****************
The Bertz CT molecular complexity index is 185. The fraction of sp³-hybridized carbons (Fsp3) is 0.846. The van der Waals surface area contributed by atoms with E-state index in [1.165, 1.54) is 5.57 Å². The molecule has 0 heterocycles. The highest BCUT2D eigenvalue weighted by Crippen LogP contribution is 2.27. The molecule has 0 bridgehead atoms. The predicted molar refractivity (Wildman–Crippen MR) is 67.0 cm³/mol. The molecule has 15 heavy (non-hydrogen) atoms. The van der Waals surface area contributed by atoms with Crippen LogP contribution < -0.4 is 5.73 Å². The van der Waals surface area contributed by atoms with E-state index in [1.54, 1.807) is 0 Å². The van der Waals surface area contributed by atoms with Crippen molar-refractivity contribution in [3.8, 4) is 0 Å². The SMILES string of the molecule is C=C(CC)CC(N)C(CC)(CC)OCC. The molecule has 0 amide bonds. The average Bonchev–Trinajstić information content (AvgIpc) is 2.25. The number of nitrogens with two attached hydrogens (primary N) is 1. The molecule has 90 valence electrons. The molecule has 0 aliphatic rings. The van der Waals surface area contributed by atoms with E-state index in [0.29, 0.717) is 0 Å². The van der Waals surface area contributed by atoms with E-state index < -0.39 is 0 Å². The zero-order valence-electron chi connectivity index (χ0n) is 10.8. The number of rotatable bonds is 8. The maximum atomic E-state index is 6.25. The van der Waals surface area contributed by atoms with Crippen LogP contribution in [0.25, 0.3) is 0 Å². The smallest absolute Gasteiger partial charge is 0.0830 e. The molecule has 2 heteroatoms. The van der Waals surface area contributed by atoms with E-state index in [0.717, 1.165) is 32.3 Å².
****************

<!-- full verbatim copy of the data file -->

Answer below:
The Bertz CT molecular complexity index is 185. The fraction of sp³-hybridized carbons (Fsp3) is 0.846. The van der Waals surface area contributed by atoms with E-state index in [1.165, 1.54) is 5.57 Å². The molecule has 0 heterocycles. The highest BCUT2D eigenvalue weighted by Crippen LogP contribution is 2.27. The molecule has 0 bridgehead atoms. The predicted molar refractivity (Wildman–Crippen MR) is 67.0 cm³/mol. The molecule has 15 heavy (non-hydrogen) atoms. The van der Waals surface area contributed by atoms with Crippen LogP contribution < -0.4 is 5.73 Å². The van der Waals surface area contributed by atoms with E-state index in [1.54, 1.807) is 0 Å². The van der Waals surface area contributed by atoms with Crippen molar-refractivity contribution in [3.8, 4) is 0 Å². The SMILES string of the molecule is C=C(CC)CC(N)C(CC)(CC)OCC. The molecule has 0 amide bonds. The average Bonchev–Trinajstić information content (AvgIpc) is 2.25. The number of nitrogens with two attached hydrogens (primary N) is 1. The molecule has 90 valence electrons. The molecule has 0 aliphatic rings. The van der Waals surface area contributed by atoms with E-state index in [0.29, 0.717) is 0 Å². The van der Waals surface area contributed by atoms with E-state index < -0.39 is 0 Å². The zero-order valence-electron chi connectivity index (χ0n) is 10.8. The number of rotatable bonds is 8. The maximum atomic E-state index is 6.25. The van der Waals surface area contributed by atoms with Crippen LogP contribution in [0.25, 0.3) is 0 Å². The smallest absolute Gasteiger partial charge is 0.0830 e. The molecule has 2 heteroatoms. The van der Waals surface area contributed by atoms with E-state index in [0.717, 1.165) is 32.3 Å².